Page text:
CASA Working Paper 202
3 August 2015
Cities in Disequilibrium
Our perceptions of cities until quite recently were that they were largely stable in spatial structure over long periods of time, decades, even centuries, and that this suggested that they were in equilibrium. Cities appeared similar from generation to generation and although there were superficial changes due to fashion and technology, their overall structures were unchanging. To a large extent, this view of cities in equilibrium is borne of thinking about them physically but as soon as we unpack their dynamics, we realise that this a superficial perception. Cities are always in disequilibrium. They are in fact far-from‐equilibrium being maintained in statis through a tension of many countervailing forces that break down and build up on many different spatial and temporal scales, thus all coalescing in strong volatility and heterogeneity in urban form and function. Here we first review the concept of equilibrium and dynamics, and then we introduce ideas about discontinuity drawing on ideas from catastrophe and chaos theory. We argue that we should think of cities as being far‐from-equilibrium structures and allude to ideas about innovation and technological change that condition their dynamic entirely. Our conclusion is that what happens in cities is increasingly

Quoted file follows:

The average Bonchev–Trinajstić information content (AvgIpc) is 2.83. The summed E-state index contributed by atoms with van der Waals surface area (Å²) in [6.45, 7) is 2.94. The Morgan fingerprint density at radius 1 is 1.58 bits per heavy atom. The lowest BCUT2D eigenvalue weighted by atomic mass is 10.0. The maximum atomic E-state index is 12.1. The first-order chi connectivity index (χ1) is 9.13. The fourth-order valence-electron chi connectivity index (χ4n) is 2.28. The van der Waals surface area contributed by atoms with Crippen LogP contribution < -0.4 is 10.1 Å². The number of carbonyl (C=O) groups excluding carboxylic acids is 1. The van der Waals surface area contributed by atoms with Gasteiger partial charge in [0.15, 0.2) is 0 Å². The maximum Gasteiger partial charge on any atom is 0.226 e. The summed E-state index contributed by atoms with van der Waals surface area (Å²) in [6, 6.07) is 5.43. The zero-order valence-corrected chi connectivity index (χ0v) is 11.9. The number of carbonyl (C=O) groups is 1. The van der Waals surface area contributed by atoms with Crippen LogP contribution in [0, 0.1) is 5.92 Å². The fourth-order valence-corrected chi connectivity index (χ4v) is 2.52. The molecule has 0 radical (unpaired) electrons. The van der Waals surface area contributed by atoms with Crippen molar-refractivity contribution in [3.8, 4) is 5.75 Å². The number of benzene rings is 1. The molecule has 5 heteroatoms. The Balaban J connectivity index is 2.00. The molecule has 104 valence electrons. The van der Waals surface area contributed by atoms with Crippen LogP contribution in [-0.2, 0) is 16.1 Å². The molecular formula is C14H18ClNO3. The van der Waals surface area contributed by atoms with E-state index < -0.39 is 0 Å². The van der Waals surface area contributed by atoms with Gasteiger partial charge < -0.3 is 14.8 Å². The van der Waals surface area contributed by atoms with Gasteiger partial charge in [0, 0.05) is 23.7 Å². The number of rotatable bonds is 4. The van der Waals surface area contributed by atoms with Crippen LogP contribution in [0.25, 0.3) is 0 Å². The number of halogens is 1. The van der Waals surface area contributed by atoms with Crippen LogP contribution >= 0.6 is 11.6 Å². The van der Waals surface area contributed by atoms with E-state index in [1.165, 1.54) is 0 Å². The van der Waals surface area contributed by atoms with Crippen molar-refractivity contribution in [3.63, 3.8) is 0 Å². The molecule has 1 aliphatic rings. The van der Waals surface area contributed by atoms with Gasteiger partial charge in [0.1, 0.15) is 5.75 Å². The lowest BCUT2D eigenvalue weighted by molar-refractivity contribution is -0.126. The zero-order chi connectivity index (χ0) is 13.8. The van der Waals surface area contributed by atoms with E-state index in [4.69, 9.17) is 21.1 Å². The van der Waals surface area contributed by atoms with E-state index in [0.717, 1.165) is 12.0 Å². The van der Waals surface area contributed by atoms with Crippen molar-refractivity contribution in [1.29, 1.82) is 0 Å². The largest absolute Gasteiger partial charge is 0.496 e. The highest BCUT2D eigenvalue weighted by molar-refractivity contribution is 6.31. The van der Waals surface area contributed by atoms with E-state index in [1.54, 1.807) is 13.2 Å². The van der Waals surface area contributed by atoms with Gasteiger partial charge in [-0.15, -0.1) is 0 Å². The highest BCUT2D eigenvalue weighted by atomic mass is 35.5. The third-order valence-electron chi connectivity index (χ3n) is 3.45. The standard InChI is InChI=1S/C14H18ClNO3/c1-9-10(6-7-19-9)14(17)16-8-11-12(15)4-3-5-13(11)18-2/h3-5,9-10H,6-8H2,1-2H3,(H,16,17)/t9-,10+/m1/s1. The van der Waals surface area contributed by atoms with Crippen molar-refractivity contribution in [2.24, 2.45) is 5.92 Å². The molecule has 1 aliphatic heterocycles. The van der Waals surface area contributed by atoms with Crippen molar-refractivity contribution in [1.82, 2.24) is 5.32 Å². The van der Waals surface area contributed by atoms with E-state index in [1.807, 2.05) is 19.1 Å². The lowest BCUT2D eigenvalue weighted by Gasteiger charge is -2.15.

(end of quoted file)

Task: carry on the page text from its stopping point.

disconnected from their physical form and this is particularly the case in the contemporary world where changes to the built environment are ever out‐of-sync with changes in human
behaviours, activity locations, patterns of movement, and globalisation.
Author: Michael Batty
Publication date: 3 August 2015